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What a first OFW summit it has been for the Villar Foundation and Go Negosyo. To our surprise, more than 6,000 people filled up the hall at the World Trade Center last Nov. 24, as past and present OFWs and their families attended to learn how to make a stable future for themselves in the country. We didn’t expect to see thousands lining up outside the hall as early as 5 a.m. It gives us great joy to know that our summits, whatever kind, seem to be something many always look forward to.
The audience was very attentive and it was clear that many would really rather establish themselves here. People were jotting down notes, asking questions, and as the day progressed, the hall just filled up more, so much that the people seated at front would have it hard to walk through the crowd.
In the morning forum, former OFWs turned entrepreneurs Prudencio Garcia, president of Mekeni, Myrna Padilla, founder and president of BPO company Mynd Consulting, and Randell Tiongson, who now has his own training firm, shared their struggle and their first steps in starting a business when they came home from abroad. There were many questions from the audience, such as what’s the right business, how to get a kick start, but the most recurring was where to get capital. All our speakers, and so would entrepreneurs everywhere, agree that capital is not the biggest problem, and that funds from modest savings can take you to places with hard work, discipline and perseverance.
I thought it best to bring with me to the stage the Citi Microentrepeneur of the Year winners Corazon Bautista and Carina Gonato to prove to aspiring entrepreneurs that a negosyo can start with very little capital. Corazon Bautista started with P5,000, invested more in her skill in sewing clothing, and now she’s a manufacturer of ready-to-wear corporate clothing and supplies to five malls. She took the time to impart words of advice right after my speech.
Setting up a negosyo is never easy. Even Sen. Manny Villar, who recounted his story in his speech, had to experience a couple of failed businesses before making it big with Camella. Apparently, the very first client who gave the Senator his break in negosyo is an OFW, and to this day, the OFWs remain dear to him.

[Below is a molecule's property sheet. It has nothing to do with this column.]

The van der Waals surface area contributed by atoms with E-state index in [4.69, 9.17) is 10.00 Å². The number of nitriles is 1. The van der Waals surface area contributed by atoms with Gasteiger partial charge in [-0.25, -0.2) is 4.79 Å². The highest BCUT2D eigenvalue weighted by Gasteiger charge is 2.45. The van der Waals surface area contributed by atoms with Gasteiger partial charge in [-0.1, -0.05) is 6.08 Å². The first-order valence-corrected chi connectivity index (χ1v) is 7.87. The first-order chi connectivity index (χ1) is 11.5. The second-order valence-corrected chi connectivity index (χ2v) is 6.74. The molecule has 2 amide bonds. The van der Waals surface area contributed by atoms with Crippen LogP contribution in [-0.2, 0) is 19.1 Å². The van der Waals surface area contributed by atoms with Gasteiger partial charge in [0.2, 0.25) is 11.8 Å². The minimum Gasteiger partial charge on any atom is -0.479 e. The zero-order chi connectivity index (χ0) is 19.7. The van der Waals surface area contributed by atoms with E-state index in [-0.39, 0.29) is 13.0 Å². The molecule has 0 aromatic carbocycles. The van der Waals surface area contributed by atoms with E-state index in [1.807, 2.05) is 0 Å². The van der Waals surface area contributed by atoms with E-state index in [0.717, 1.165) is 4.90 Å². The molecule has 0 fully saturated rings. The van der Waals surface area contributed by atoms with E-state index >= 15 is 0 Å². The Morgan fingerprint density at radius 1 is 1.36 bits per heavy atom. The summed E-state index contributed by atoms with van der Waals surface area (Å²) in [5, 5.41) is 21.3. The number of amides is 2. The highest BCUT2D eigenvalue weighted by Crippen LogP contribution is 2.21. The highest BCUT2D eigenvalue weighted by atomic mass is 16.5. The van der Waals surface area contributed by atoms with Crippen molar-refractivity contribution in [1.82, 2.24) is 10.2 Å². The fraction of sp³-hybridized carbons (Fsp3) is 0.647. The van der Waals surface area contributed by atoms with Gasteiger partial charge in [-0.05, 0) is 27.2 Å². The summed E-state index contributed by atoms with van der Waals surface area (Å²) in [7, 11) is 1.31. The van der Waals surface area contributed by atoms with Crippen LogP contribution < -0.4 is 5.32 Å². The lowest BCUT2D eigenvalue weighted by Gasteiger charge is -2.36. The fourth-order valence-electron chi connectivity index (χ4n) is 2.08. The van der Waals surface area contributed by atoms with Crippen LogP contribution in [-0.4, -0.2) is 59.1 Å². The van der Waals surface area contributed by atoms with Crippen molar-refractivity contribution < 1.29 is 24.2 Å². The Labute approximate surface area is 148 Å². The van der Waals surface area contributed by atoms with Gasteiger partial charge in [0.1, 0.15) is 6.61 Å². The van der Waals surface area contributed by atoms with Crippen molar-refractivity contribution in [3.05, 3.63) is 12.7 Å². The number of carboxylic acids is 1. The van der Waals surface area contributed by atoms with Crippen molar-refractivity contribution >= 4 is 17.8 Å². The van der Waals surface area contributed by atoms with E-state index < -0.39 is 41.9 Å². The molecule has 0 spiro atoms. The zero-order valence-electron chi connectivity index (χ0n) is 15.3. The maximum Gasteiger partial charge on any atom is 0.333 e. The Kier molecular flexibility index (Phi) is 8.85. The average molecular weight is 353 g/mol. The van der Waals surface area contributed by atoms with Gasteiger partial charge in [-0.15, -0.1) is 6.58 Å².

Meanwhile, the afternoon forum presented negosyo opportunities to our OFWs and their families, thanks to the participation of Leonardo Dayao Sr., president of Puregold Price Club, Victoria Villa, founder of Natasha and Marikina Shoe Exchange, and Shiela Culpa, Avon’s Process Development manager. They discussed some of the easiest entrepreneurial ventures that require little capital for startup entrepreneurs.
To discuss the programs for addressing some of the most pressing issues of OFWs, Susan “Toots” Ople of the Blas V. Ople Center graced the stage to present reintegration efforts for OFWs, while OWWA director Luisa Reyes presented the different kinds of assistance the government has for returning OFWs.
And finally, there to inspire the audience were Go Negosyo executive director Mon Lopez, who explained in a nutshell the importance of developing an entrepreneurial mindset and having the knowhow to succeed in life, and motivational “mindset-change” speaker Michael Angelo Lobrin. Entrepreneurs School of Asia former dean Pax Lapid and franchise guru Armando “Butz” Bartolome were also there to teach the rudiments of starting and running a negosyo.
As Cynthia Villar stressed in her speech, it is important to look after our OFWs and to give back to them what they have worked hard for since they have contributed much to their family and our country. Our goal here is to help them put their hard-earned money in the right place, that is in a negosyo, to create a sustainable source of income for their family, especially after they retire.
Probably the highlight of the day was when one lucky wife of an OFW, Foresa Morada, was awarded the grand raffle prize – a Camella House and Lot. She was close to tears as she came to the stage and shared the story of how her OFW husband has been away for a very long time to be able to send their children to good schools and to give them a brighter future. She regarded the Villars and Go Negosyo as an instrument to making her dreams of having her own home come true.
Five other lucky OFWs and family members who stayed till the end of the program also walked home with a Kettle Korn franchise, and one audience member won a Swift Negosyo Kart worth P100,000.
I have a feeling that the Villar Foundation will continue to spawn summits like this, hopefully with Go Negosyo, given the success of this first ever OFW summit. This is definitely something to look forward to, especially for OFWs who missed this inspirational and educational event.